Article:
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Somalia reports first wild poliovirus type 1 case since 2007


The Global Dispatch
Sunday, May 12, 2013

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The wild poliovirus type 1 (WPV1) that was detected in a young girl from the Banadir region of Somalia has prompted an investigation into the situation, according to a World Health Organization alert today.

According to a preliminary report, the virus was isolated from specimens collected on 21 April 2013 from a 32-month-old girl, who became ill due to acute flaccid paralysis on 18 April 2013, and from specimens collected from 3 of her close contacts.

This is the first WPV to be reported from Somalia since 25 March 2007.

An investigation team is on site; genetic sequencing of the virus is on-going to determine its origin. The preliminary results of these investigations will be reported as soon as possible, according to the WHO.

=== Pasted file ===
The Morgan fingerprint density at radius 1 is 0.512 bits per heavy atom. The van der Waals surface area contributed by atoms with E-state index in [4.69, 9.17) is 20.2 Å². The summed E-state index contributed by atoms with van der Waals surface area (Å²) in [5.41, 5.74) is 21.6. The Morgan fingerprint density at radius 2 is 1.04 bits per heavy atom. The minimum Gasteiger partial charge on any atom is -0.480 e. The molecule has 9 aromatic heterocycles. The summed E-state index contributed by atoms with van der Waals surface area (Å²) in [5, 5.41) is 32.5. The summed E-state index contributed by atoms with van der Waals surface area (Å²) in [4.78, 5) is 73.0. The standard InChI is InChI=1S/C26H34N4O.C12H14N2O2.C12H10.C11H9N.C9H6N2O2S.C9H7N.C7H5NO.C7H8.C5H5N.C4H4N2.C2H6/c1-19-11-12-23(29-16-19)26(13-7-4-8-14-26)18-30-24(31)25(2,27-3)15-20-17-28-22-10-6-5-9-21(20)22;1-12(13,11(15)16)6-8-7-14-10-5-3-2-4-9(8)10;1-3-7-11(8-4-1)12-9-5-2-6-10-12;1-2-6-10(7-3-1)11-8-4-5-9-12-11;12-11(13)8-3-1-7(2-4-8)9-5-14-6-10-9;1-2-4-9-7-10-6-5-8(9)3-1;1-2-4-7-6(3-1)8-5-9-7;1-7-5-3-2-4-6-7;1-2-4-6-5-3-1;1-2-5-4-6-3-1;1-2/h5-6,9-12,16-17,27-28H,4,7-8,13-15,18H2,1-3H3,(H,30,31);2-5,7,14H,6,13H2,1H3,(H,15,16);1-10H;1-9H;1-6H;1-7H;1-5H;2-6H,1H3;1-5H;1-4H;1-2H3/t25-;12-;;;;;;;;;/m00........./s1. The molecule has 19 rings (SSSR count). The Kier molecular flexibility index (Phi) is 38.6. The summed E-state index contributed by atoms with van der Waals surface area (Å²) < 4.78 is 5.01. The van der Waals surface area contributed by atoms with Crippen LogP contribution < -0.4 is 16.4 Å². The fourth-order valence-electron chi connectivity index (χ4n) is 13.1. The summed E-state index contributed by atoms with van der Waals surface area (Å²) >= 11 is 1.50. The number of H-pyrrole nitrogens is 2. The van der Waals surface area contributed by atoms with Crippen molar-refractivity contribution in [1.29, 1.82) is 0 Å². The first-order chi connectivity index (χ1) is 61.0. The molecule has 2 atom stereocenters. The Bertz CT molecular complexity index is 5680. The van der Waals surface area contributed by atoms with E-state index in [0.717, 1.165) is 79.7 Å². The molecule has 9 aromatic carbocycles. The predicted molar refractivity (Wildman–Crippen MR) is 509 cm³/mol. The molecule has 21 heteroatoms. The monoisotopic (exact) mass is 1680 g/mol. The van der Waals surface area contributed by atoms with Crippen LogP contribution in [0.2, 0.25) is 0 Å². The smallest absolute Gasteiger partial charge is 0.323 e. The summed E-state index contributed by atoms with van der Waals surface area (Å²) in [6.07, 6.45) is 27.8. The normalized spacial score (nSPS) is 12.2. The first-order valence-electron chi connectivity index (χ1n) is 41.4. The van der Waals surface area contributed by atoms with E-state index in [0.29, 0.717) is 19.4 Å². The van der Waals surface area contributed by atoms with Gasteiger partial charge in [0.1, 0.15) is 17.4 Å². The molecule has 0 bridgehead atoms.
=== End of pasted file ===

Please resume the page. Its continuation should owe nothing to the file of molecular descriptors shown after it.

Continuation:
Given that substantial areas of central and southern Somalia have not conducted vaccination activities since 2009, the confirmation of WPV circulation would constitute a serious national and international risk to public health.

A surveillance alert has been issued for countries bordering Somalia.

An immediate vaccination response with oral polio vaccine (OPV) is being planned to begin on May 14-16 to reach more than 350,000 children under the age of five in all the 16 districts of Banadir region, with a series of subsequent activities, including nationwide OPV campaigns, under discussion.

According to the Centers for Disease Control and Prevention (CDC), polio, or poliomyelitis, is a disease caused by a virus that affects a person’s nervous system. Polio is mainly spread by ingesting items contaminated with the feces of an infected person. Polio can also be spread through, water, other drinks and uncooked food. The disease mainly affects children less than 5 years old, but unvaccinated people of any age are at risk. Even though most infected people have no symptoms, signs and symptoms of severe illness may include paralysis of limbs and respiratory muscles.

There are three countries left on the planet that have not succeeded in interrupting polio transmission and are considered endemic: Afghanistan, Nigeria and Pakistan.


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